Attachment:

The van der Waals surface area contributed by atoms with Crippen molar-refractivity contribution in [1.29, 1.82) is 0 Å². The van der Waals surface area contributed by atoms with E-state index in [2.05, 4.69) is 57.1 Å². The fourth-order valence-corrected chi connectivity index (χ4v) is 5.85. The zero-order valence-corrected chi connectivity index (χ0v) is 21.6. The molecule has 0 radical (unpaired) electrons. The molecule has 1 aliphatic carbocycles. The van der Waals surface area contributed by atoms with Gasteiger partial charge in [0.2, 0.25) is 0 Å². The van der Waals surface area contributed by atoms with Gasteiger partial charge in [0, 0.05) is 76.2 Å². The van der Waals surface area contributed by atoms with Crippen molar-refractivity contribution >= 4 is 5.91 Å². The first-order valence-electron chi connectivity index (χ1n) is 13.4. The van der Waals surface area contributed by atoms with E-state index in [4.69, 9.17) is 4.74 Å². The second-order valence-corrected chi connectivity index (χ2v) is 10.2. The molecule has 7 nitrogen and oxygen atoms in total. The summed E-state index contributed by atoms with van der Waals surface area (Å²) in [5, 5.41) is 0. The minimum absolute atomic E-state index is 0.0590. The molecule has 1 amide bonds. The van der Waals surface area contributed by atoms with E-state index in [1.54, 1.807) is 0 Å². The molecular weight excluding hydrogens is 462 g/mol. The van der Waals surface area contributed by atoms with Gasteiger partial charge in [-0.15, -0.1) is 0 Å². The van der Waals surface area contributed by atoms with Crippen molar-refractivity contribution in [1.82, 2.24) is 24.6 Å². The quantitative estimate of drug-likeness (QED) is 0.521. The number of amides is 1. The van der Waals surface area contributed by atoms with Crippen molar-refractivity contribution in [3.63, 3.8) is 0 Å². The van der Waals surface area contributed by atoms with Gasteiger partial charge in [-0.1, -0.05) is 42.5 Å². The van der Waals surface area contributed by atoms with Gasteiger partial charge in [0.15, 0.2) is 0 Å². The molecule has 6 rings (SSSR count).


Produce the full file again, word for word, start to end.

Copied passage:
The van der Waals surface area contributed by atoms with Crippen molar-refractivity contribution in [1.29, 1.82) is 0 Å². The van der Waals surface area contributed by atoms with E-state index in [2.05, 4.69) is 57.1 Å². The fourth-order valence-corrected chi connectivity index (χ4v) is 5.85. The zero-order valence-corrected chi connectivity index (χ0v) is 21.6. The molecule has 0 radical (unpaired) electrons. The molecule has 1 aliphatic carbocycles. The van der Waals surface area contributed by atoms with Gasteiger partial charge in [0.2, 0.25) is 0 Å². The van der Waals surface area contributed by atoms with Gasteiger partial charge in [0, 0.05) is 76.2 Å². The van der Waals surface area contributed by atoms with Crippen molar-refractivity contribution >= 4 is 5.91 Å². The first-order valence-electron chi connectivity index (χ1n) is 13.4. The van der Waals surface area contributed by atoms with E-state index in [4.69, 9.17) is 4.74 Å². The second-order valence-corrected chi connectivity index (χ2v) is 10.2. The molecule has 7 nitrogen and oxygen atoms in total. The summed E-state index contributed by atoms with van der Waals surface area (Å²) in [5, 5.41) is 0. The minimum absolute atomic E-state index is 0.0590. The molecule has 1 amide bonds. The van der Waals surface area contributed by atoms with E-state index in [1.54, 1.807) is 0 Å². The molecular weight excluding hydrogens is 462 g/mol. The van der Waals surface area contributed by atoms with Gasteiger partial charge in [-0.15, -0.1) is 0 Å². The van der Waals surface area contributed by atoms with Crippen molar-refractivity contribution in [1.82, 2.24) is 24.6 Å². The quantitative estimate of drug-likeness (QED) is 0.521. The number of amides is 1. The van der Waals surface area contributed by atoms with Crippen molar-refractivity contribution in [3.63, 3.8) is 0 Å². The van der Waals surface area contributed by atoms with Gasteiger partial charge in [-0.1, -0.05) is 42.5 Å². The van der Waals surface area contributed by atoms with Gasteiger partial charge in [0.15, 0.2) is 0 Å². The molecule has 6 rings (SSSR count).